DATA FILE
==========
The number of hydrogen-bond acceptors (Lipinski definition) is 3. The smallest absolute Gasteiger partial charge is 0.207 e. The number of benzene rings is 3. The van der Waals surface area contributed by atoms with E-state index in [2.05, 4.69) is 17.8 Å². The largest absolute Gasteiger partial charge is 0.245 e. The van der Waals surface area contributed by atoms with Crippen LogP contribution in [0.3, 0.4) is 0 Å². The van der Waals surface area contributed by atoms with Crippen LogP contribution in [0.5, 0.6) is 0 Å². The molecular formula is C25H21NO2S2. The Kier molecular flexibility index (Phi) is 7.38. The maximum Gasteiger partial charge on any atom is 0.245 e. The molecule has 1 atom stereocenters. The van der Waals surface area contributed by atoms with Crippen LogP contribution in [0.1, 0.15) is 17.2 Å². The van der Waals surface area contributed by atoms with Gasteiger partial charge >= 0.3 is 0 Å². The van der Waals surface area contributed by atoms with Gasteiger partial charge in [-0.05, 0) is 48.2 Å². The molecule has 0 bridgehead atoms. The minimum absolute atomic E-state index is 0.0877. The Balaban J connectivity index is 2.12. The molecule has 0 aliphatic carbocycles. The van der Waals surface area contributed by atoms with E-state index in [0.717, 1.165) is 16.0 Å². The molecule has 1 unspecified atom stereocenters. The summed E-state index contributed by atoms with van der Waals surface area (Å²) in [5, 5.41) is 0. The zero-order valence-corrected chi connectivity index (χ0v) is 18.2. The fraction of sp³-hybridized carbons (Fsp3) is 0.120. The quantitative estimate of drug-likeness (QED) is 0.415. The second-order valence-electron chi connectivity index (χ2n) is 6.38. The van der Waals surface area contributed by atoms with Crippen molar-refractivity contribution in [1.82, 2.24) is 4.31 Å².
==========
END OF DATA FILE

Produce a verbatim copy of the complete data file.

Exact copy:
The number of hydrogen-bond acceptors (Lipinski definition) is 3. The smallest absolute Gasteiger partial charge is 0.207 e. The number of benzene rings is 3. The van der Waals surface area contributed by atoms with E-state index in [2.05, 4.69) is 17.8 Å². The largest absolute Gasteiger partial charge is 0.245 e. The van der Waals surface area contributed by atoms with Crippen LogP contribution in [0.3, 0.4) is 0 Å². The van der Waals surface area contributed by atoms with Crippen LogP contribution in [0.5, 0.6) is 0 Å². The molecular formula is C25H21NO2S2. The Kier molecular flexibility index (Phi) is 7.38. The maximum Gasteiger partial charge on any atom is 0.245 e. The molecule has 1 atom stereocenters. The van der Waals surface area contributed by atoms with Crippen LogP contribution in [0.1, 0.15) is 17.2 Å². The van der Waals surface area contributed by atoms with Gasteiger partial charge >= 0.3 is 0 Å². The van der Waals surface area contributed by atoms with Gasteiger partial charge in [-0.05, 0) is 48.2 Å². The molecule has 0 bridgehead atoms. The minimum absolute atomic E-state index is 0.0877. The Balaban J connectivity index is 2.12. The molecule has 0 aliphatic carbocycles. The van der Waals surface area contributed by atoms with E-state index in [0.717, 1.165) is 16.0 Å². The molecule has 1 unspecified atom stereocenters. The summed E-state index contributed by atoms with van der Waals surface area (Å²) in [5, 5.41) is 0. The zero-order valence-corrected chi connectivity index (χ0v) is 18.2. The fraction of sp³-hybridized carbons (Fsp3) is 0.120. The quantitative estimate of drug-likeness (QED) is 0.415. The second-order valence-electron chi connectivity index (χ2n) is 6.38. The van der Waals surface area contributed by atoms with Crippen molar-refractivity contribution in [1.82, 2.24) is 4.31 Å².